Or, maybe right now you don’t care what you post online and in social media. You might want to think about the future and decide if what you’re posting now might come back to bite you in the future. If that is the case, it may be wise to clean things up and consider posting in places that aren’t so subject to public scrutiny.

About 

My non-work interests include travel, backpacking, motorcycles and photography. I enjoy debating politics and I keep up with what’s happening in the media.

Comments

4 Responses to “Protecting your Facebook privacy”

  1. Jill Scheyk on December 10th, 2009 12:33 pm

    This is really interesting to me, because my Facebook profile is perhaps the only place on the web where I am in complete lockdown. I think everyone needs one place on the web that they can share with friends and family, and that’s it. I don’t need outside people poking around in my profile trying to draw conclusions about me based on communication not meant for them. It’s all about audiences! My Facebook self is separate from the rest of me.

    It’s an interesting concept – my Twitter persona is not a persona, it’s me. But at the same time my Facebook profile is me too. And yet I only share one with the world. It’s a balance. Personally, I never feel false on my “public” things – my blog, Twitter – but I’m also not in a hurry to show the general public silly pictures of me. It’s an image thing everyone needs to consider.

  2. Alain Saffel - Edmonton SEO guy on December 10th, 2009 12:53 pm

    Good points Jill. I tend to keep my Facebook fairly locked down too, which is why I wasn’t happy with the way Facebook tried to change my settings on me. Facebook, for me, is mostly for family & friends.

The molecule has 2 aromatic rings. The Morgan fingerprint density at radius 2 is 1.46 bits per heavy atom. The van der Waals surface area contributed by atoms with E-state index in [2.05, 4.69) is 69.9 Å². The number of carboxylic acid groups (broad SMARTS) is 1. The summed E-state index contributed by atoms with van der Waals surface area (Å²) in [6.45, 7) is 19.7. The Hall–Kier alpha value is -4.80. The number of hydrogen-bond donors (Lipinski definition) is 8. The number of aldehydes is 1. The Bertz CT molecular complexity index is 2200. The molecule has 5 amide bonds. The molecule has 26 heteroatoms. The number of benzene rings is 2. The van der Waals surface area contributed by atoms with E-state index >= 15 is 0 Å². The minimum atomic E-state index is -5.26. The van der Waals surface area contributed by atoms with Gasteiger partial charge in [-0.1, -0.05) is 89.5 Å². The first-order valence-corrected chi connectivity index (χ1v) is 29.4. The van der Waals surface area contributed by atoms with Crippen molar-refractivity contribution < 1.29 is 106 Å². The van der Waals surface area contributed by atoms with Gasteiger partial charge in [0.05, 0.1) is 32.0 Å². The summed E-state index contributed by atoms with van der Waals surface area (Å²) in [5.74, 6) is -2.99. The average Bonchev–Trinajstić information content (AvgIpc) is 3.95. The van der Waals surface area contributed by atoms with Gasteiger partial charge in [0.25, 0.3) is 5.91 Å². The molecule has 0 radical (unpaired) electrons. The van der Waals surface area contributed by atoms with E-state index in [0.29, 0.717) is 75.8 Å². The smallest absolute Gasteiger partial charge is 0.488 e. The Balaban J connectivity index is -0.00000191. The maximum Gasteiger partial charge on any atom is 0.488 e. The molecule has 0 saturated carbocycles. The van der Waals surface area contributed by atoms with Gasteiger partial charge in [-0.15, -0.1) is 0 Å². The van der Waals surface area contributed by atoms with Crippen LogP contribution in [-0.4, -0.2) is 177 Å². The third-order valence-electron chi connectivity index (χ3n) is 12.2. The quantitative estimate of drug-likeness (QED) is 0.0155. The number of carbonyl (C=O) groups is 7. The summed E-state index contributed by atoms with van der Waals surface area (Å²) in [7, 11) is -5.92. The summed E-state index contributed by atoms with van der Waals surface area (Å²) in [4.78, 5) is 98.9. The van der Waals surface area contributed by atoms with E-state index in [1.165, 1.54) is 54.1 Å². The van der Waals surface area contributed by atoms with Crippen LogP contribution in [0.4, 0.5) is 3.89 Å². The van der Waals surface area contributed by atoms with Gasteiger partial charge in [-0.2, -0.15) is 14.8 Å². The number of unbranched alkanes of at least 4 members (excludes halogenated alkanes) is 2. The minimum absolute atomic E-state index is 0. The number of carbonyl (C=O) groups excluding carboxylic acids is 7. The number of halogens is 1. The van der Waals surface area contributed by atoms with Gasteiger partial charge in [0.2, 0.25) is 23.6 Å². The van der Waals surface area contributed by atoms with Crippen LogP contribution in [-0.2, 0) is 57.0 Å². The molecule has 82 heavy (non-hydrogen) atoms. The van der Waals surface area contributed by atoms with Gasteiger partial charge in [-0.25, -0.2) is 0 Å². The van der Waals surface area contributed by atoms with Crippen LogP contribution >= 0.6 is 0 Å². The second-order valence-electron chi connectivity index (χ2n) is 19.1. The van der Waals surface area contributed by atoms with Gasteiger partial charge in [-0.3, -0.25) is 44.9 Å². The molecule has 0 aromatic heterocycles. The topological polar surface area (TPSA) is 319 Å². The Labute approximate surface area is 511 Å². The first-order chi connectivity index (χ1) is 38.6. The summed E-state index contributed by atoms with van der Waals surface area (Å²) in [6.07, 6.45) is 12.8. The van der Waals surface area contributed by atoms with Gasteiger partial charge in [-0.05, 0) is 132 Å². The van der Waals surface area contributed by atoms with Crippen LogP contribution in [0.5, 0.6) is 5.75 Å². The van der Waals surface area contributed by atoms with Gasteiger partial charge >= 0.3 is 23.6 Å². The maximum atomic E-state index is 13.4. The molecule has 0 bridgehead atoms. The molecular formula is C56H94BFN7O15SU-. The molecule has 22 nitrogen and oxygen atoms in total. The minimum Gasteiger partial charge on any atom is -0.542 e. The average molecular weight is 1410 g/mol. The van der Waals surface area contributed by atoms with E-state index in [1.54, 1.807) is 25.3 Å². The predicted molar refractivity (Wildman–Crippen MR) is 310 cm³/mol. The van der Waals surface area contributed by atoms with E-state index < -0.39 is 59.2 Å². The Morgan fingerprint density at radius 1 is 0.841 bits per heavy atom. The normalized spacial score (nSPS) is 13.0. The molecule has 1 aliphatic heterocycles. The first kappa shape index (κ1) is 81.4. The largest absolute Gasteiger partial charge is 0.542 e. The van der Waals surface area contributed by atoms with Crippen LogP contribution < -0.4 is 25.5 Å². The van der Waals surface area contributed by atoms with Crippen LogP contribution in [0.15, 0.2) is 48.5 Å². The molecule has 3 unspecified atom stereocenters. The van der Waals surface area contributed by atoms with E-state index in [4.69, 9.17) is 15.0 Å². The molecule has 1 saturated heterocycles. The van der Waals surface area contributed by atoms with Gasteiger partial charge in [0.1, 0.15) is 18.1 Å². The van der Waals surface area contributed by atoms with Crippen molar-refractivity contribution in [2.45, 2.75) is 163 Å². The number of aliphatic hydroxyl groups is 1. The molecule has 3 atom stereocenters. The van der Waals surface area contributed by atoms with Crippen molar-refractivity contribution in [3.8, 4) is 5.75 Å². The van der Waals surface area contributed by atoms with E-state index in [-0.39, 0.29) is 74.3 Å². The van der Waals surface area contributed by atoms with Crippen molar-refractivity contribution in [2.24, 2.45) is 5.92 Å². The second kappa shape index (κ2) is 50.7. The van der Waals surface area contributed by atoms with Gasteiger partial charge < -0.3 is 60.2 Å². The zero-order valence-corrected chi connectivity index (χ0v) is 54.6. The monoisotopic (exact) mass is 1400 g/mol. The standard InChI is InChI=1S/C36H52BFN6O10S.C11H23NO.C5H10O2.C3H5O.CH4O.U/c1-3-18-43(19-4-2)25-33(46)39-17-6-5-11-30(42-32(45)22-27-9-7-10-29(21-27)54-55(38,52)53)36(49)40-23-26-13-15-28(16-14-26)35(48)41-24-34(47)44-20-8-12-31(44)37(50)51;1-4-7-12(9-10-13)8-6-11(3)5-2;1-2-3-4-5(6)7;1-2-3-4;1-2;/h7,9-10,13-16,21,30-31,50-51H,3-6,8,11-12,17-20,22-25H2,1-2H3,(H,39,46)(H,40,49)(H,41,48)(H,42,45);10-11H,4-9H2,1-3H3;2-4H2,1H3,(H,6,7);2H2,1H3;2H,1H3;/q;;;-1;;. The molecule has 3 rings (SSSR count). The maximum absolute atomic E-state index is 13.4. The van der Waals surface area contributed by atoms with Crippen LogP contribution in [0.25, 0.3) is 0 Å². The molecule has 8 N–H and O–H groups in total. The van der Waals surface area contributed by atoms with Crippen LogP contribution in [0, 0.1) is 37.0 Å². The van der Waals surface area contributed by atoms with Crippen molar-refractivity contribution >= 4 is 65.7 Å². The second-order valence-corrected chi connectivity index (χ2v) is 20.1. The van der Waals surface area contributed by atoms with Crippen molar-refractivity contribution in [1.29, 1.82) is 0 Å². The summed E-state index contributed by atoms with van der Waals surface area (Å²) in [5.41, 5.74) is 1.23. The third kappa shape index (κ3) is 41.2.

I think that any potential employers should also be careful trying to draw conclusions about people based on social media profiles. How do you know if someone is being sarcastic, joking or serious? Sometimes it’s hard to tell, even if you know the person you’re talking to.

    The assumption potential employers may also operate on is that a picture of a person from 10 years back at a college party represents what that person is like today. We all know that people change, but it seems some employers may not think so. (They just may not be worth working for if that’s their attitude. I’m sure they have other issues too.)

  3. she on December 10th, 2009 2:20 pm

    Oddly enough, when I logged into FB this am, perhaps a few hours before you sent your Tweet re: FB’s Privacy screen, ALL of my options were set to “Old Settings” including the “posts I create” option. My pre-existing settings were either “friends” or “only me” so perhaps all my customization of access made an impact?

  4. Alain Saffel - Edmonton SEO guy on December 10th, 2009 2:37 pm

    Not sure. I had extensively customized my privacy as well, but that one was checked. When my wife logged in (I got the screenshots from her login because I forgot to get them) her settings on “posts I create” were also set to everyone.

    I certainly think they could be much more clear.